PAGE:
article1 in the Guardian citing a recent interview with Steve Jobs that discussed the genesis of the iPad, which shed some interesting light. The original concept shown to Jobs was like a slab of glass (a feel that it has successfully achieved) but the tablet project ended up being delayed when they decided that it would also make an awesome technology platform for what would become the iPhone.

The form factor is a definite winner for me, as is the effortless way of switching between portrait and landscape views. When I'm surfing the net, I find myself in landscape, which feels most natural, using two thumbs and forefingers to navigate. It's a very tactile and rewarding experience, incredibly intimate compared to mousing the net, or even navigating on Safari on the iPhone.

It is perfect for consuming data and the Internet. I'm not a hundred percent certain that it's ideal for more than casual content creation, but – with the right apps – you can certainly write and manipulate data and content. I think that I would miss the feedback of a keyboard, especially in the sense that you can orientate the position of your fingers by touch whereas it is quite easy to drift with the touch interface during extended typing sessions.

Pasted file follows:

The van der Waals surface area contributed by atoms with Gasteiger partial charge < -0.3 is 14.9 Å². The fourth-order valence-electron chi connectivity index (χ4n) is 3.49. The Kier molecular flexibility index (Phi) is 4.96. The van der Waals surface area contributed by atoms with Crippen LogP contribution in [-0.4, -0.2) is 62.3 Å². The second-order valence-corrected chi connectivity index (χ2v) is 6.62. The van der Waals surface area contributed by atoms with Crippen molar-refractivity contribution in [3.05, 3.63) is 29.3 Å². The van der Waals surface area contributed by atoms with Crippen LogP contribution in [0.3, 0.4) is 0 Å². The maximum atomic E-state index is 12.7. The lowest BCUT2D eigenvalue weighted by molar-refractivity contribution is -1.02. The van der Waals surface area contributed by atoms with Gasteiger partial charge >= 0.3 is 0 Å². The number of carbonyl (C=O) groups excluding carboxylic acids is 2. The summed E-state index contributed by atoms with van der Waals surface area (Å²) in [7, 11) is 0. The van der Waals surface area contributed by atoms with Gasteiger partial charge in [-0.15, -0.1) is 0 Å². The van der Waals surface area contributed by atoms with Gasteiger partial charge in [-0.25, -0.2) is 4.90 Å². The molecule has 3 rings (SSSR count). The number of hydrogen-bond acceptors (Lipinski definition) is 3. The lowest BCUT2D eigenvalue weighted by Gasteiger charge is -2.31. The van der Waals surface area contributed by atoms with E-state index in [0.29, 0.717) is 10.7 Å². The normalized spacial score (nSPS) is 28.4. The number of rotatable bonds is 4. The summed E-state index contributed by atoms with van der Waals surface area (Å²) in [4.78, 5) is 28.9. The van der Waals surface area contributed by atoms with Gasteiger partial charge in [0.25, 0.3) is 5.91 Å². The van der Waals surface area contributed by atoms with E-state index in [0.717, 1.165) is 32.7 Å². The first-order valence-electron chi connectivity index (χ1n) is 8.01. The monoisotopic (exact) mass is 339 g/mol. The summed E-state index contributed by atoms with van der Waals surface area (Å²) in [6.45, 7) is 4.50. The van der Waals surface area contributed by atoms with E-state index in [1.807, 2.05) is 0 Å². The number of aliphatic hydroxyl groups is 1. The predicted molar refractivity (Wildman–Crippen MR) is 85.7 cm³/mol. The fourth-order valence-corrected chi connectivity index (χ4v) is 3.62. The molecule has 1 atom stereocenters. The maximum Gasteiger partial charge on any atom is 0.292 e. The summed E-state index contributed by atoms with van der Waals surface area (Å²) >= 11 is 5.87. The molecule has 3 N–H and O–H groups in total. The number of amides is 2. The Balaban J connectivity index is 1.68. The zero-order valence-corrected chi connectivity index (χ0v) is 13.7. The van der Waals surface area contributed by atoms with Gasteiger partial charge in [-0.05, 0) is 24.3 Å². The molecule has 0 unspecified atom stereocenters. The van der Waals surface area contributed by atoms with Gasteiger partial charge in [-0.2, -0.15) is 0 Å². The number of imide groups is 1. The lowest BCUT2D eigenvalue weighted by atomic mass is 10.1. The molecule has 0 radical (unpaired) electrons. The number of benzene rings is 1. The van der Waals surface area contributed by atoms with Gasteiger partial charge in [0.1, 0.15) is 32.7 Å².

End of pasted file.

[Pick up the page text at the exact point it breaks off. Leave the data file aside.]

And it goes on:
The availability of
Dropbox, of Documents to Go (which gives good Word, Excel and Powerpoint compatibility) and of photo-editors such as Photogene certainly hints at possibilities for more in-depth content creation in the future as the applications market matures.

In my case, I am most heavily using the iPad to consume eBooks, mainly game supplements in PDF form using the excellent
Goodreader application. After that, it's casual browsing and social networks plus email. I'm also rediscovering computer games with a few choice examples.